The best Sedum for borders are the taller types such as Sedum spectabile and Sedum telephium varieties. They add height and structure to mixed plantings of other xeric plants and have been enthusiastically promoted by landscape designers for planting with grasses.
The fleshy stems and leaves of these old fashioned perennial plants are a welcome sight as they emerge from the soil in the spring.
I've heard some gardeners complain that these are invasive, but in my garden they grow in a tight clump, seldom growing out of bounds.
Occasionally, I'll find some self sown seedlings, but they're easy to remove. Established plantings not so much - they have extremely thick and fleshy roots.
Many border types are grown for the dark purple hue of foliage, or the pink of the long-lasting blooms.
The flower heads on the tough and adaptable plants age to a dark mahogany brown adding interest to the winter garden - another excellent reason to leave the stems until the spring.
All these Sedum varieties grow best in sandy well drained soil, and survive just fine with minimal watering once established.
Find out about using these great flowers in your butterfly garden to attract even more of these beautiful insects.
As well as being a major magnet for insects, border Sedum have a reputation for being iron tough in the xeric garden, and it's well deserved.
Their succulent leaves form a backdrop for other plants, with the ability to shrug off challenging weather, poor soil and drought conditions.
If hail or other damage occurs, prune the stems right back to the ground and voila! Fresh new growth emerges better than ever.
Sandy, well drained conditions are best, with the addition of a small amount of organic matter such as compost or worm castings for a bit of nutrition.
Water your newly planted Sedum until established, otherwise, nature will take care of it for you.
Sedum ruprechtii 'Habs Grey' is the odd one in this group. It seems about halfway between the shorter Sedum 'Vera Jameson' and the larger Sedum 'Autumn Joy', with leaves very similar to Sedum matrona, but it's got creamy white flowers.
Sedum telephium x 'Autumn Joy' is probably the most well known of all the larger type Sedum as it's been promoted extensively by natural garden designers.
The pale celadon green foliage, combined with salmon pink flowers that look like broccoli heads is a great contrast and as the flower heads age into a rusty red colour, they can provide some contrast and colour into the deep snows of winter.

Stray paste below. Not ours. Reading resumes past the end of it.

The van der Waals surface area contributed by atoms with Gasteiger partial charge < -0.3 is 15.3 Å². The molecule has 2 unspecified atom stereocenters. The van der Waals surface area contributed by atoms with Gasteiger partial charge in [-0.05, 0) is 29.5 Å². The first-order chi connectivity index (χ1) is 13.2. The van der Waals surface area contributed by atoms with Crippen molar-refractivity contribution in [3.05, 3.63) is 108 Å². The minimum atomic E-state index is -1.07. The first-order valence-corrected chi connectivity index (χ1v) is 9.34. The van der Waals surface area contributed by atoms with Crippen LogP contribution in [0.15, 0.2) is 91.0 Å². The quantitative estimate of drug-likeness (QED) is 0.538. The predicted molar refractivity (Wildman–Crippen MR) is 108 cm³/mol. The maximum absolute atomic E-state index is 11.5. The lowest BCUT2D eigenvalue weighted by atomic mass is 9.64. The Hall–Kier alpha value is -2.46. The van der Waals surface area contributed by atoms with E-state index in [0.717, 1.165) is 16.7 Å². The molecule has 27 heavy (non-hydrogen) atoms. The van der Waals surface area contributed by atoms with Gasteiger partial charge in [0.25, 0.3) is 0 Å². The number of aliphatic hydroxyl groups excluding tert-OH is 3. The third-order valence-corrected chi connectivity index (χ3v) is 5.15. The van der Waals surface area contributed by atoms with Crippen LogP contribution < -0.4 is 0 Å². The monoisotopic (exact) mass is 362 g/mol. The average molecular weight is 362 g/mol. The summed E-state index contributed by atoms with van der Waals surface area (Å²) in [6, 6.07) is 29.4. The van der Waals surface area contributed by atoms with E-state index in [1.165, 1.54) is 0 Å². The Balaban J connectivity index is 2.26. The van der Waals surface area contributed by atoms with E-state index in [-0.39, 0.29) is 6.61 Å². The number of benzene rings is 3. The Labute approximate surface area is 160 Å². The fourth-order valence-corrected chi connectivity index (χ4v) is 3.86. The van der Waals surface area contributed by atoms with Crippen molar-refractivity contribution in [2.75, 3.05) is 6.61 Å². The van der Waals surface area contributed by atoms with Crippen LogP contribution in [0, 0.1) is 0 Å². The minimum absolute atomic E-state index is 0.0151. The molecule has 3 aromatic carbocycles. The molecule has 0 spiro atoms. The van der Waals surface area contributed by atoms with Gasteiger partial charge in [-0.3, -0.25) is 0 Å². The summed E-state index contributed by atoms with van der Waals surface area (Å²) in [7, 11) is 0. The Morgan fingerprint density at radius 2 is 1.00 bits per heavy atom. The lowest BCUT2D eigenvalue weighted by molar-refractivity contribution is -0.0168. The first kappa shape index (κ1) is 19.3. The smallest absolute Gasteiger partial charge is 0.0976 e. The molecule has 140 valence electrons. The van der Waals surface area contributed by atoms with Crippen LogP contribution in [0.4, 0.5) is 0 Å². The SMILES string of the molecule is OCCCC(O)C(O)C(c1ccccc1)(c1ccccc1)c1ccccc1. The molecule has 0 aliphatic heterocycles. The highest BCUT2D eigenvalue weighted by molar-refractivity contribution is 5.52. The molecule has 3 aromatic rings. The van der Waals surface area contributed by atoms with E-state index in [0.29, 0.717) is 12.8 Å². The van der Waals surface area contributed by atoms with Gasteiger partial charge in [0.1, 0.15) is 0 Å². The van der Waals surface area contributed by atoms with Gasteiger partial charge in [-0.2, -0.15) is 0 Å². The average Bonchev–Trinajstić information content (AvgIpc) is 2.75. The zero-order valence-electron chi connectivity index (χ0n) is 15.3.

Cut the plants back to the crown in early spring to give the brand new shoots some room to grow. Leaving the old growth on the plants provides shelter for insect cocoons, and snow capture for slow release during spring melts.
Sedum spectabile 'Brilliant' - soft blue green rounded leaves and deep rose red blooms, which make a friendlier colour combination with any blue to pink flowers.
It has somewhat disappointing flowers lasting only a few months, not over the entire winter as 'Autumn Joy', but the foliage makes up for it.
Sedum 'Matrona' - a large scale Sedum with sage green foliage and pale pink blooms. Everything about this plant is big textured, but contrasts well with many perennials as well as other Sedum in mixed borders.
Interesting colour changes occur as Sedum Matrona battles extreme drought conditions, but these are tough plants and recover as soon as the fall rains start to fall.
Sedum 'Vera Jameson' - a shorter statured plant with purple grey foliage and exceptional pink blooms. The leaves are distinctively air-brushed with darker purple mid-lines.
The lovely and very different Sedum ussuriense 'Turkish Delight' with the interesting rounded foliage and delightful purple flowers.
Seeds fall from the flower heads of many different Sedum spectabile, sometimes germinating into a whole new variety. These are Sedum hybrids - a selection of seedlings most likely hybrids of 'Purple Emperor' and 'Matrona', some of which have superb dark red glossy foliage, red stems or olive foliage.
This one is a pretty plant, with olive green leaves on striking red stems. I call this one 'Olive' because of that.
Another garden hybrid is one I call 'Red Leather' for the shiny burgundy leaves - an oddity in the spectabile world.
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Long single stem roundish leaves all dark purple appears to be about to flower
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